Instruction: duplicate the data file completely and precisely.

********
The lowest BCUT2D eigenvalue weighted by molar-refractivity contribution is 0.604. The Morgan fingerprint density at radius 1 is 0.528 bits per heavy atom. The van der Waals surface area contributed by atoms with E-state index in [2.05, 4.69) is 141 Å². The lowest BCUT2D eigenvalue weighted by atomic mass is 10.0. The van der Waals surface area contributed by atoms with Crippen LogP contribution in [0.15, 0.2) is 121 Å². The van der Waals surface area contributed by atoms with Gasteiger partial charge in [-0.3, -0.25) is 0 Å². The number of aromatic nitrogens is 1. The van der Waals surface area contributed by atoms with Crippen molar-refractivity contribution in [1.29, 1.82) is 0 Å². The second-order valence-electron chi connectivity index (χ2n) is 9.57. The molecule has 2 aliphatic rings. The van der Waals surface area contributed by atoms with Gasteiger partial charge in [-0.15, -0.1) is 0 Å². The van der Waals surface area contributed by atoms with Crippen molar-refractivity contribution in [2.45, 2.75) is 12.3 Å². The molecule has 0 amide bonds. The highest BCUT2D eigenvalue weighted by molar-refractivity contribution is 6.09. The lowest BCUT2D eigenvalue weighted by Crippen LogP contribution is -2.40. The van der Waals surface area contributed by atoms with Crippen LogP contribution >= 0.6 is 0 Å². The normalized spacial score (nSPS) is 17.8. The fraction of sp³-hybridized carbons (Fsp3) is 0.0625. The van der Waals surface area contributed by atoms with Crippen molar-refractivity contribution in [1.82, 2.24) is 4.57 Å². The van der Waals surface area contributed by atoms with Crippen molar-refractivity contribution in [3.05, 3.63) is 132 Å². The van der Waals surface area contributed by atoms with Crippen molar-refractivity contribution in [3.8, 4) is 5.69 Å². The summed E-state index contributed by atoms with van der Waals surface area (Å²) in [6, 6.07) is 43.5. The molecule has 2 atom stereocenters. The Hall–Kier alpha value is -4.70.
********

The lowest BCUT2D eigenvalue weighted by molar-refractivity contribution is 0.604. The Morgan fingerprint density at radius 1 is 0.528 bits per heavy atom. The van der Waals surface area contributed by atoms with E-state index in [2.05, 4.69) is 141 Å². The lowest BCUT2D eigenvalue weighted by atomic mass is 10.0. The van der Waals surface area contributed by atoms with Crippen LogP contribution in [0.15, 0.2) is 121 Å². The van der Waals surface area contributed by atoms with Gasteiger partial charge in [-0.3, -0.25) is 0 Å². The number of aromatic nitrogens is 1. The van der Waals surface area contributed by atoms with Crippen molar-refractivity contribution in [1.29, 1.82) is 0 Å². The second-order valence-electron chi connectivity index (χ2n) is 9.57. The molecule has 2 aliphatic rings. The van der Waals surface area contributed by atoms with Gasteiger partial charge in [-0.15, -0.1) is 0 Å². The van der Waals surface area contributed by atoms with Crippen molar-refractivity contribution in [2.45, 2.75) is 12.3 Å². The molecule has 0 amide bonds. The highest BCUT2D eigenvalue weighted by molar-refractivity contribution is 6.09. The lowest BCUT2D eigenvalue weighted by Crippen LogP contribution is -2.40. The van der Waals surface area contributed by atoms with Crippen LogP contribution >= 0.6 is 0 Å². The normalized spacial score (nSPS) is 17.8. The fraction of sp³-hybridized carbons (Fsp3) is 0.0625. The van der Waals surface area contributed by atoms with Crippen molar-refractivity contribution in [1.82, 2.24) is 4.57 Å². The van der Waals surface area contributed by atoms with Crippen molar-refractivity contribution in [3.05, 3.63) is 132 Å². The van der Waals surface area contributed by atoms with Crippen molar-refractivity contribution in [3.8, 4) is 5.69 Å². The summed E-state index contributed by atoms with van der Waals surface area (Å²) in [6, 6.07) is 43.5. The molecule has 2 atom stereocenters. The Hall–Kier alpha value is -4.70.